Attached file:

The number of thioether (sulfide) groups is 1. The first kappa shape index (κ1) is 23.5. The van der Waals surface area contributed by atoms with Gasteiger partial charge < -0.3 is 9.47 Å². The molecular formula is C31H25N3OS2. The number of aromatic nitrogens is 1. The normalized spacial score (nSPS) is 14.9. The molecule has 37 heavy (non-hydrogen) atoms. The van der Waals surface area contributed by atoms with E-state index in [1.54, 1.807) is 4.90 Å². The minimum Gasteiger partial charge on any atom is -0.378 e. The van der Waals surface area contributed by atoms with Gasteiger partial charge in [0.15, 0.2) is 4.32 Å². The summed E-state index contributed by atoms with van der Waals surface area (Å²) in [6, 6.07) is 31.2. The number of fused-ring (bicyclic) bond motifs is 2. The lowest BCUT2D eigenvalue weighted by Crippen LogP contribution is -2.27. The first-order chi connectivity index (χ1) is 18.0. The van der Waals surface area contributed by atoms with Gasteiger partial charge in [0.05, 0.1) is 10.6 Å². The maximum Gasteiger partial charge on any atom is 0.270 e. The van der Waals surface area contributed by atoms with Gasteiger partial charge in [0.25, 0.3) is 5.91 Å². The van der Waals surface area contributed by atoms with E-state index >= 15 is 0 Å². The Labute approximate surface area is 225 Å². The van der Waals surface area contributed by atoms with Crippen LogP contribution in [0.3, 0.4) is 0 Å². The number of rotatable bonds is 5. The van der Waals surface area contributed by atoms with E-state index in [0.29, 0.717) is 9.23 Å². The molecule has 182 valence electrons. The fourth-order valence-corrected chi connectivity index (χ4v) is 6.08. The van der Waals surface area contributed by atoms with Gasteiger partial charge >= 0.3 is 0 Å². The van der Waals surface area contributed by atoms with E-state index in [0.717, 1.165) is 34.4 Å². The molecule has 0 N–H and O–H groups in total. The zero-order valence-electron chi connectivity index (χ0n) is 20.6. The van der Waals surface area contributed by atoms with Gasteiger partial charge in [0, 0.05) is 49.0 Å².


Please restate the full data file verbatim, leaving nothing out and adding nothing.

The number of thioether (sulfide) groups is 1. The first kappa shape index (κ1) is 23.5. The van der Waals surface area contributed by atoms with Gasteiger partial charge < -0.3 is 9.47 Å². The molecular formula is C31H25N3OS2. The number of aromatic nitrogens is 1. The normalized spacial score (nSPS) is 14.9. The molecule has 37 heavy (non-hydrogen) atoms. The van der Waals surface area contributed by atoms with E-state index in [1.54, 1.807) is 4.90 Å². The minimum Gasteiger partial charge on any atom is -0.378 e. The van der Waals surface area contributed by atoms with Gasteiger partial charge in [0.15, 0.2) is 4.32 Å². The summed E-state index contributed by atoms with van der Waals surface area (Å²) in [6, 6.07) is 31.2. The number of fused-ring (bicyclic) bond motifs is 2. The lowest BCUT2D eigenvalue weighted by Crippen LogP contribution is -2.27. The first-order chi connectivity index (χ1) is 18.0. The van der Waals surface area contributed by atoms with Gasteiger partial charge in [0.05, 0.1) is 10.6 Å². The maximum Gasteiger partial charge on any atom is 0.270 e. The van der Waals surface area contributed by atoms with Gasteiger partial charge in [0.25, 0.3) is 5.91 Å². The van der Waals surface area contributed by atoms with E-state index >= 15 is 0 Å². The Labute approximate surface area is 225 Å². The van der Waals surface area contributed by atoms with Crippen LogP contribution in [0.3, 0.4) is 0 Å². The number of rotatable bonds is 5. The van der Waals surface area contributed by atoms with E-state index in [0.29, 0.717) is 9.23 Å². The molecule has 182 valence electrons. The fourth-order valence-corrected chi connectivity index (χ4v) is 6.08. The van der Waals surface area contributed by atoms with Gasteiger partial charge >= 0.3 is 0 Å². The van der Waals surface area contributed by atoms with E-state index in [0.717, 1.165) is 34.4 Å². The molecule has 0 N–H and O–H groups in total. The zero-order valence-electron chi connectivity index (χ0n) is 20.6. The van der Waals surface area contributed by atoms with Gasteiger partial charge in [0, 0.05) is 49.0 Å².